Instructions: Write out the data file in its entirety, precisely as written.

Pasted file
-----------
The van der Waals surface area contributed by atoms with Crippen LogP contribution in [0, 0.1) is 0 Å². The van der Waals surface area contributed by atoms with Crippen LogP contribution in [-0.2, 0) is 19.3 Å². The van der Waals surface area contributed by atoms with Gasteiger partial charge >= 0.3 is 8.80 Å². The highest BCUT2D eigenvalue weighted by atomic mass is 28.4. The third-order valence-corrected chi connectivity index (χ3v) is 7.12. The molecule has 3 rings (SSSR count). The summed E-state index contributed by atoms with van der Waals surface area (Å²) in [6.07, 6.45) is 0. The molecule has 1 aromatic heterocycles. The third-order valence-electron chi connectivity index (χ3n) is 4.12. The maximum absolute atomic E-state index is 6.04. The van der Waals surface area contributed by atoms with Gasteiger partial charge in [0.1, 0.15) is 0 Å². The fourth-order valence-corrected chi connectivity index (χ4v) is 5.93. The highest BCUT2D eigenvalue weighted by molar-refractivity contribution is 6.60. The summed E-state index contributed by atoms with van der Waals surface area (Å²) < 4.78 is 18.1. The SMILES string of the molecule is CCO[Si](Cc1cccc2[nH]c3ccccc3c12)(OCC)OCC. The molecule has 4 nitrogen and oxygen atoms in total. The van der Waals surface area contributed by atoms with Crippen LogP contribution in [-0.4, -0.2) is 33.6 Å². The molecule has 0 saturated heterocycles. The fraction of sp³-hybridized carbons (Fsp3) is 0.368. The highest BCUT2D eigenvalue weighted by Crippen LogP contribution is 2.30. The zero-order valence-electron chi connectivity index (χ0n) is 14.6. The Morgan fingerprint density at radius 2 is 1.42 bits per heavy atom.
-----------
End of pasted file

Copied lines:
The van der Waals surface area contributed by atoms with Crippen LogP contribution in [0, 0.1) is 0 Å². The van der Waals surface area contributed by atoms with Crippen LogP contribution in [-0.2, 0) is 19.3 Å². The van der Waals surface area contributed by atoms with Gasteiger partial charge >= 0.3 is 8.80 Å². The highest BCUT2D eigenvalue weighted by atomic mass is 28.4. The third-order valence-corrected chi connectivity index (χ3v) is 7.12. The molecule has 3 rings (SSSR count). The summed E-state index contributed by atoms with van der Waals surface area (Å²) in [6.07, 6.45) is 0. The molecule has 1 aromatic heterocycles. The third-order valence-electron chi connectivity index (χ3n) is 4.12. The maximum absolute atomic E-state index is 6.04. The van der Waals surface area contributed by atoms with Gasteiger partial charge in [0.1, 0.15) is 0 Å². The fourth-order valence-corrected chi connectivity index (χ4v) is 5.93. The highest BCUT2D eigenvalue weighted by molar-refractivity contribution is 6.60. The summed E-state index contributed by atoms with van der Waals surface area (Å²) < 4.78 is 18.1. The SMILES string of the molecule is CCO[Si](Cc1cccc2[nH]c3ccccc3c12)(OCC)OCC. The molecule has 4 nitrogen and oxygen atoms in total. The van der Waals surface area contributed by atoms with Crippen LogP contribution in [-0.4, -0.2) is 33.6 Å². The molecule has 0 saturated heterocycles. The fraction of sp³-hybridized carbons (Fsp3) is 0.368. The highest BCUT2D eigenvalue weighted by Crippen LogP contribution is 2.30. The zero-order valence-electron chi connectivity index (χ0n) is 14.6. The Morgan fingerprint density at radius 2 is 1.42 bits per heavy atom.